The Cyclone chopper crash probe could lead the military to some uncomfortable conclusions
Around the world, fly-by-wire helicopters are rare — as are the experts who understand them
A little more than a decade ago, aviation magazines were buzzing about the inclusion of cutting-edge fly-by-wire technology on the Canadian military's new CH-148 Cyclone.
It was portrayed as bold.
Industry experts said the digital system opened up a world of new possibilities for flight operations and the future of helicopter aviation in general.
That was because the U.S. manufacturer, Sikorsky, had — at the time — never built a helicopter which didn't have a mechanical link between the cockpit controls and the main or tail rotors.
In the Cyclone, flight control computers do all of the work. Unique to the Cyclone was the so-called "flight director" mode, which is closely linked to the flight control system and allows maritime helicopter pilots to automate search patterns, among other things.
A host of unanswered questions
That particular piece of technology is at the centre of the military's investigation into the crash of Stalker-22 off the coast of Greece on April 29, which claimed the lives of six members of the military.
"At this point in time, it is too early to say that there is an issue with the flight control system." Brig.-Gen. Nancy Tremblay, director-general of the air force's technical airworthiness authority, said at this week's technical briefing.
The air force — and perhaps even the Liberal government — had better pray there isn't.
A whole host of flight safety, defence and public policy issues are wound around this high-tech spoke.
Among other things, the specific nature of the software problem (or 'bias" as flight safety investigators prefer to call it) raises a host of questions about the development of the aircraft and its flight certification.
Tremblay was adamant that the validation system caught everything.
"The flight control system certification of the Cyclone helicopter was a very rigorous process," said Tremblay, who noted the U.S. Federal Aviation Administration, Transport Canada and the National Research Council of Canada were all involved in the evaluation of this unique system.
'Not for the faint of heart'
One aviation expert has concerns.
"Going to a fly-by-wire system, with no mechanical links, is not for the faint of heart and needs pretty detailed knowledge about software and hardware and all of that sort of thing," said Shawn Coyle, a former Canadian military pilot and civilian accident investigator.
There are just a few helicopters in service around the world with that kind of technology. They include the European-designed NH-90 and the Bell-Boeing V-22 Osprey.
The scarcity of fly-by-wire choppers has led to a shortage of expertise, Coyle said.
"There are very few people who've done a certification on fly-by-wire control system on a helicopter," he told CBC News.
"Doing something with software is not always easy," he said, adding programmers don't always think "of everything."
The Canadian military has gone back and asked Sikorsky about "other potential scenarios that could lead to such a [software] bias," said Lt.-Gen. Alain Pelletier, commander of the 1st Canadian Air Division, who ordered the Cyclones back to the air this week with better crew training and some flight restrictions.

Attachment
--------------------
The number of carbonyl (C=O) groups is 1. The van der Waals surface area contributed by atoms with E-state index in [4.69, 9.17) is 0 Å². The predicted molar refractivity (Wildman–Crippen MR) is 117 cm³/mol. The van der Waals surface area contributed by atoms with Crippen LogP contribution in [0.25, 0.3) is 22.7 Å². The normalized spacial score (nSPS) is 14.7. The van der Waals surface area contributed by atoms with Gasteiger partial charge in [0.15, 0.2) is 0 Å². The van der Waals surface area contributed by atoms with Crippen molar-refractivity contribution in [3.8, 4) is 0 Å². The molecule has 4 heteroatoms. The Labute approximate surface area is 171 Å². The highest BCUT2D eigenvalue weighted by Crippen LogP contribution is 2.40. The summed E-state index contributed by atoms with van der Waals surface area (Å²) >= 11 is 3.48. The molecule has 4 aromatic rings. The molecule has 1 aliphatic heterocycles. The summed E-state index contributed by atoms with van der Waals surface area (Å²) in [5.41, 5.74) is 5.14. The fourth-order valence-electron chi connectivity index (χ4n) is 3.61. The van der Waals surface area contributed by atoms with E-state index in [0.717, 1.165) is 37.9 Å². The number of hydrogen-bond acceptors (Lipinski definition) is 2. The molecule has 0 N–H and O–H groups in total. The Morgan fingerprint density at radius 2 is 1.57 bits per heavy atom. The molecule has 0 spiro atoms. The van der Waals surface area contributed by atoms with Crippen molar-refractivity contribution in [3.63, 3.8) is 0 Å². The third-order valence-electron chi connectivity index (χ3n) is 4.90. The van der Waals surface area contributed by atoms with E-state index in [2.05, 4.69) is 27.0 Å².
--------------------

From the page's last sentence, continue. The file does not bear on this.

Echoes of the Boeing 737
The crash is being described by the air force as something "completely unforeseen."
But it bears a passing resemblance to the tragic Boeing 737 Max crashes. In one instance, the Maneuvering Characteristics Augmentation System (MCAS) flight control computer aboard the 737 threw the plane into a dive every time the pilots tried to pull up.
The circumstances of the Cyclone crash are similar to the case of the 737 — but different in that the software fault with the Cyclone apparently built up over time, and flying in flight director (or semi-autonomous) mode was not recommended whenever the helicopter was required to do short, snappy manoeuvres.
As Stalker-22 approached HMCS Fredericton — with the computer doing most of the flying — the pilot keyed a series of inputs into the flight computer. The computer did not respond to the commands, sending the aircraft straight into the ocean.
"Now that we have understood what has happened, the flight safety investigation will focus on the why," said Col. John Alexander, the air force's lead investigator.
Was the military ready to deploy the Cyclone?
Understanding the "why" could lead investigators toward some uncomfortable conclusions for the air force — which waited a dozen years while the Cyclone was developed.
If software development isn't to blame, and if no further "biases" are identified, then the public's attention may turn to the question of how prepared the military was to bring the helicopter into service after the Conservative government, in 2015, ordered the military to begin retiring the old CH-124 Sea Kings.
They might also ask how well the pilots understood the nuances of the aircraft.
Coyle can sympathize. When he worked at Transport Canada and was in the process of checking out the Bell 407 helicopter — which had only a single computer, not three, as the Cyclone does — he was approached by a European pilot who offered his condolences.
"He told us, 'It's not easy and you will make mistakes,'" Coyle said.